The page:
Abstract 15547: Impact of Atrial Fibrillation on Healthcare Costs After Myocardial Infarction - A Community Cohort Study
Background: Atrial fibrillation (AF) is frequent in myocardial infarction (MI), yet the incremental economic impact of AF, and the timing of its onset, on healthcare costs after MI is not known.
Methods: This cohort included incident MI patients from Olmsted County, MN between 11/1/2002 and 12/31/2010. We compared costs that accumulated between the incident MI and the end of follow-up (defined as earliest of the death date, last follow-up date, or study end date 09/30/2011) between three groups: no AF, new-onset AF (AF within 30 days after MI), and prior AF. Costs were standardized to Medicare-reimbursable rates, and inflation-adjusted to 2011. Patient characteristics and study outcomes were compared using Kruskal Wallis or Chi-squared tests. Multivariable-adjusted median costs accounted for right-censoring of costs.
Results: Of 1389 MI patients, 989 had no AF, 163 had new-onset AF, and 237 had prior AF with median follow-up of 3.98, 3.23 and 2.55 years, respectively. Mean patient age at index was 67 years, with younger patients (64 vs. 76 & 77, p<0.001), and higher proportion of males (62% vs. 49% & 50%, p<0.001) in the no-AF group than in new-onset and prior AF groups. The respective frequency of hypertension (64%, 77% & 85%, p<0.001), heart failure (8%, 12% & 43%, p<0.001) and COPD (12%, 19% & 33%, p<0.001) was higher for new and prior AF. After accounting for differences in age, sex, BMI, smoking status and comorbid conditions, the multivariable-adjusted median (95% CI) healthcare costs for MI patients were: $73K ($69K, $76K) for no AF group; $85K ($81K, $89K) for new-onset AF group; and $97K ($94K, $100K) for prior AF group. Inpatient costs comprised the largest share of total median costs (no AF=82%, new AF=84% and prior AF=83%). However, multivariable-adjusted lifetime median cost for patients who died (N=391) was not significantly different between new-onset AF ($86K, 95%CI: $74K, $98K) and prior AF ($87K, 95%CI: $78K, $95K) patients.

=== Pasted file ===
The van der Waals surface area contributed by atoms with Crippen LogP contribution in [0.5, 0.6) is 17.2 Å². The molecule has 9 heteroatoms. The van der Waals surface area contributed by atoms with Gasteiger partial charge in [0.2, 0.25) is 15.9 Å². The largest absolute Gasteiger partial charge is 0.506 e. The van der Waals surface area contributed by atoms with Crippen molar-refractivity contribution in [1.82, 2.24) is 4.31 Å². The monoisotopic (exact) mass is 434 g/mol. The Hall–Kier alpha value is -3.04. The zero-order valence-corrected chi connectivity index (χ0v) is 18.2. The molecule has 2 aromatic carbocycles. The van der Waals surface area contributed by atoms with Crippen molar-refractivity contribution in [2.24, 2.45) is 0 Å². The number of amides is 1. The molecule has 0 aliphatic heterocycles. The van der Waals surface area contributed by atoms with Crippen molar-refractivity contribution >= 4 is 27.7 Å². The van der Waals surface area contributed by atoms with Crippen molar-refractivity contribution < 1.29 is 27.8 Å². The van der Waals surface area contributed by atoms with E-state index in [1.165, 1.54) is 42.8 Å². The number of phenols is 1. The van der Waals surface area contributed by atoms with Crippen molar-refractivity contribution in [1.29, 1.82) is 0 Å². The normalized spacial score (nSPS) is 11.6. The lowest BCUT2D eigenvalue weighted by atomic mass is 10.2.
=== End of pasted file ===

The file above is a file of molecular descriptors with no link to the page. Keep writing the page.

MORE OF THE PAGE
Conclusion: These community data indicate that AF frequently coexists with MI and imposes incremental costs, mainly inpatient care, to MI patients. While among all patients with MI and AF, those with prior AF have higher median cost than those developing new AF, the lifetime costs among patients who died did not differ by the timing of AF.
- © 2013 by American Heart Association, Inc.